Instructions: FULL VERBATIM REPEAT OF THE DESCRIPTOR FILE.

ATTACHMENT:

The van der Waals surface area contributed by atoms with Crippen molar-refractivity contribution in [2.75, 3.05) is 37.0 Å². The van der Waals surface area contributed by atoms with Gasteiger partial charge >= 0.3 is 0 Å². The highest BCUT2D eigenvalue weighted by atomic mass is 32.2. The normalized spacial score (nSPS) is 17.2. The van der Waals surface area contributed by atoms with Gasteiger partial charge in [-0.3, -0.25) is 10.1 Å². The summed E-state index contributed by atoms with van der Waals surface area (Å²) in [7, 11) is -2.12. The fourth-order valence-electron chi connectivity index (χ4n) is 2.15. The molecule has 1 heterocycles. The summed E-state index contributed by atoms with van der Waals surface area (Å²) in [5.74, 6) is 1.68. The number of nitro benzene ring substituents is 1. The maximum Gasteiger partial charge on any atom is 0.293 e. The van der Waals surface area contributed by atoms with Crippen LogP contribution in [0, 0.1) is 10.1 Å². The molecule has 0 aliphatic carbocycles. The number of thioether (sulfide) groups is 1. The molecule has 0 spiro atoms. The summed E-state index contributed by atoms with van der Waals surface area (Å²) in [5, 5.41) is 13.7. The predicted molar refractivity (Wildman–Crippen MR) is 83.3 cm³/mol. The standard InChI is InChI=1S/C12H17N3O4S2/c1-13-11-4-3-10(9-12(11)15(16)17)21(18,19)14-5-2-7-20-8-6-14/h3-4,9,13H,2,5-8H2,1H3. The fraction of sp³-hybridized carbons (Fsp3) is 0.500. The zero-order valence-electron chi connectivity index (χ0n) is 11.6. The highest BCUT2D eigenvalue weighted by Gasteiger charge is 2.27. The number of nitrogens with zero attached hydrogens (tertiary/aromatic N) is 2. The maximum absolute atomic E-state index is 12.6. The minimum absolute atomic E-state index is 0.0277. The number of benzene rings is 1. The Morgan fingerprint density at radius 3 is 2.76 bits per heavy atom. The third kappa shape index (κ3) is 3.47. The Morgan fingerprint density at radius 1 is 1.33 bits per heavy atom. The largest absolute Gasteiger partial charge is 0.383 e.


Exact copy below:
The van der Waals surface area contributed by atoms with Crippen molar-refractivity contribution in [2.75, 3.05) is 37.0 Å². The van der Waals surface area contributed by atoms with Gasteiger partial charge >= 0.3 is 0 Å². The highest BCUT2D eigenvalue weighted by atomic mass is 32.2. The normalized spacial score (nSPS) is 17.2. The van der Waals surface area contributed by atoms with Gasteiger partial charge in [-0.3, -0.25) is 10.1 Å². The summed E-state index contributed by atoms with van der Waals surface area (Å²) in [7, 11) is -2.12. The fourth-order valence-electron chi connectivity index (χ4n) is 2.15. The molecule has 1 heterocycles. The summed E-state index contributed by atoms with van der Waals surface area (Å²) in [5.74, 6) is 1.68. The number of nitro benzene ring substituents is 1. The maximum Gasteiger partial charge on any atom is 0.293 e. The van der Waals surface area contributed by atoms with Crippen LogP contribution in [0, 0.1) is 10.1 Å². The molecule has 0 aliphatic carbocycles. The number of thioether (sulfide) groups is 1. The molecule has 0 spiro atoms. The summed E-state index contributed by atoms with van der Waals surface area (Å²) in [5, 5.41) is 13.7. The predicted molar refractivity (Wildman–Crippen MR) is 83.3 cm³/mol. The standard InChI is InChI=1S/C12H17N3O4S2/c1-13-11-4-3-10(9-12(11)15(16)17)21(18,19)14-5-2-7-20-8-6-14/h3-4,9,13H,2,5-8H2,1H3. The fraction of sp³-hybridized carbons (Fsp3) is 0.500. The zero-order valence-electron chi connectivity index (χ0n) is 11.6. The highest BCUT2D eigenvalue weighted by Gasteiger charge is 2.27. The number of nitrogens with zero attached hydrogens (tertiary/aromatic N) is 2. The maximum absolute atomic E-state index is 12.6. The minimum absolute atomic E-state index is 0.0277. The number of benzene rings is 1. The Morgan fingerprint density at radius 3 is 2.76 bits per heavy atom. The third kappa shape index (κ3) is 3.47. The Morgan fingerprint density at radius 1 is 1.33 bits per heavy atom. The largest absolute Gasteiger partial charge is 0.383 e.